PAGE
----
Lead counsel to the inquiry Clair Dobbin KC then asked about leaks that took place while Executive meetings were going on.

The minister said: “At times there was almost a live feed coming from the Executive, especially when it came to those more challenging, more robust decisions that would have to be taken, it was being portrayed live-time on Twitter in regards to who had said what, who was saying what.

“It left it extremely challenging for some ministers to be clearly open or step outside the bounds of what would have been their party position because there was that perception if they said too much or strayed too far that it was already going to be portrayed in the media.”

Inquiry chairwoman Baroness Hallett asked if consideration had been given to banning personal devices during Executive meetings.

Mr Swann said: “There was all sorts of attempts made, but the fact that our Executive meetings were being held remotely by Zoom, there were challenges as well.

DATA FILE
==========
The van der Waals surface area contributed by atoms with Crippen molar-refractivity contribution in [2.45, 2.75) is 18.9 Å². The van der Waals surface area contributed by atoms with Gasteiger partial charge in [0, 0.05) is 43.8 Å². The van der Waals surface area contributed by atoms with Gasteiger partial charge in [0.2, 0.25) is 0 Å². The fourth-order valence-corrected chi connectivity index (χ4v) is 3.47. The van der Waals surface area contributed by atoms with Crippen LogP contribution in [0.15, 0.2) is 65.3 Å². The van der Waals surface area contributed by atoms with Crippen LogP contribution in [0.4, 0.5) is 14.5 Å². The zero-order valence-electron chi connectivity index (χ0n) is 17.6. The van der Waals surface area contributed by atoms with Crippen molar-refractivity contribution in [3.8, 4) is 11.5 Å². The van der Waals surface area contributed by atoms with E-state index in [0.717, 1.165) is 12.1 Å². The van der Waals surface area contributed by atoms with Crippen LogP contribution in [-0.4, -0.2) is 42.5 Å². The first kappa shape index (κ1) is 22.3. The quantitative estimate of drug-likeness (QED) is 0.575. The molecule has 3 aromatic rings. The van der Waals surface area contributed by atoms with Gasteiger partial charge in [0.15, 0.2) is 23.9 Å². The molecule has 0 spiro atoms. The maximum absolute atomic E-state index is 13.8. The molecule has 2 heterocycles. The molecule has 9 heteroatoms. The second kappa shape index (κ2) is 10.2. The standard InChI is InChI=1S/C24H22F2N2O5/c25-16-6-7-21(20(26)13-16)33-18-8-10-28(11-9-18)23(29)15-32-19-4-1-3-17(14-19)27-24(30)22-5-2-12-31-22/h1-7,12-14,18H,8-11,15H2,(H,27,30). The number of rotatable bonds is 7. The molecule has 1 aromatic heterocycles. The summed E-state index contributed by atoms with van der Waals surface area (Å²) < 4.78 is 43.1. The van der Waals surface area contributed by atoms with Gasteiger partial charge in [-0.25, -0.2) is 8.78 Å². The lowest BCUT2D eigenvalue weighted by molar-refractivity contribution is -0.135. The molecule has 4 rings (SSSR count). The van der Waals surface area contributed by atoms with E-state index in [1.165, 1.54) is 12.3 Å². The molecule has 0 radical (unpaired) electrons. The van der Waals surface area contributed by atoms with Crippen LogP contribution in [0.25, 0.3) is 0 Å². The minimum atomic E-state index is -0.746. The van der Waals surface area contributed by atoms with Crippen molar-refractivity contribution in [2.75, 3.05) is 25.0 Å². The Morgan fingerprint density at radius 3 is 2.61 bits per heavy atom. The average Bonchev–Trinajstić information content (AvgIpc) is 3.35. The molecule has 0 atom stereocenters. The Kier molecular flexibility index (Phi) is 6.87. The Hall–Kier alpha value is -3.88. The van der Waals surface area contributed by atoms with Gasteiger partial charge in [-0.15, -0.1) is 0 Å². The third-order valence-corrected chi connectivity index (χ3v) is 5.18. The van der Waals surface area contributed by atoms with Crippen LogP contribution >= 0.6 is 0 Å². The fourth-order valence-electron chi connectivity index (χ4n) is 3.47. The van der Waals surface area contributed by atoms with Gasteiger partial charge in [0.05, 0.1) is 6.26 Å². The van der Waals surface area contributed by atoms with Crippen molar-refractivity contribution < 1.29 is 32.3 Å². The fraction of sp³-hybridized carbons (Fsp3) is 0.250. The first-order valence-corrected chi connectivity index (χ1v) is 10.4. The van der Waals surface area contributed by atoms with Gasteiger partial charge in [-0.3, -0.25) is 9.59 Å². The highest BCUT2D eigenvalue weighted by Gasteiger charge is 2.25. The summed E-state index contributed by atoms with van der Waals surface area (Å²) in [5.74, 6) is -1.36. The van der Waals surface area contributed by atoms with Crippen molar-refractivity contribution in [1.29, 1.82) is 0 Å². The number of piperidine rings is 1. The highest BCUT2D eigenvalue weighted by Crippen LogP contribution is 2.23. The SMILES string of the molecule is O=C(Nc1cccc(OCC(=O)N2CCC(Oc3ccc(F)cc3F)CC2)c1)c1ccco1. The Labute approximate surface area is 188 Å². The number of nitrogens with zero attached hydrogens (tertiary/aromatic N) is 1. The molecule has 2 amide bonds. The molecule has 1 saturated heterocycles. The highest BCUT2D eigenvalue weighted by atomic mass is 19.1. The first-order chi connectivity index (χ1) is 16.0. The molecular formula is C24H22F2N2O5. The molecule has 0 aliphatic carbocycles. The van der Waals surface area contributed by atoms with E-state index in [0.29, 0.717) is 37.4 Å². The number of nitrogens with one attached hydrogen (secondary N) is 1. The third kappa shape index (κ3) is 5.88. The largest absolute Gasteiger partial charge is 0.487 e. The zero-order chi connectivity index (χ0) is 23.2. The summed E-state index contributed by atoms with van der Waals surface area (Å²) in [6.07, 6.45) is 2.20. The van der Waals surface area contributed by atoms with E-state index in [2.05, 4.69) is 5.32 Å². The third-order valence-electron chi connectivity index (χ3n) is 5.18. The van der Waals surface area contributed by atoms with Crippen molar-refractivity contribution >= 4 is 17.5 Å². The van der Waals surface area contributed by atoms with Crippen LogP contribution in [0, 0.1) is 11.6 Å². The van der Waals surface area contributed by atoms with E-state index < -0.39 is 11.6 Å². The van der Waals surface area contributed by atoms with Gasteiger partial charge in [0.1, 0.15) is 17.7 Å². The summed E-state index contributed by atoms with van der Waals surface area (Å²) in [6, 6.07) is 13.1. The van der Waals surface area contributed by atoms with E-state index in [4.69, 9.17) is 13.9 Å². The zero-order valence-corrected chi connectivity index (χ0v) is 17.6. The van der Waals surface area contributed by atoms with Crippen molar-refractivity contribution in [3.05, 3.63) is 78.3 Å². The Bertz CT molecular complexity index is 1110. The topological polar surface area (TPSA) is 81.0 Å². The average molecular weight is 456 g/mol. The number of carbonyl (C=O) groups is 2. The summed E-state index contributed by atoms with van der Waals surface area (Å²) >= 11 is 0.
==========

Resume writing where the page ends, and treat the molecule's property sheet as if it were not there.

“There were recommendations made by the head of the civil service at one stage even that while ministers were on they should have their cameras on at all times, not just when they were speaking.”

Ms Dobbin asked if it had got to the stage that the leaks were tolerated.

He added: “It became a frustration but I also believe at one point it was so endemic that it became tolerated rather than challenged.”

At the conclusion of Mr Swann’s evidence, Baroness Hallett said whatever findings the inquiry makes, she appreciated that both he and chief medical officer Sir Michael McBride “had a huge burden” placed upon them.

“And you obviously worked enormously hard, both of you, so thank you very much for all that you tried to do for the people of Northern Ireland,” she added.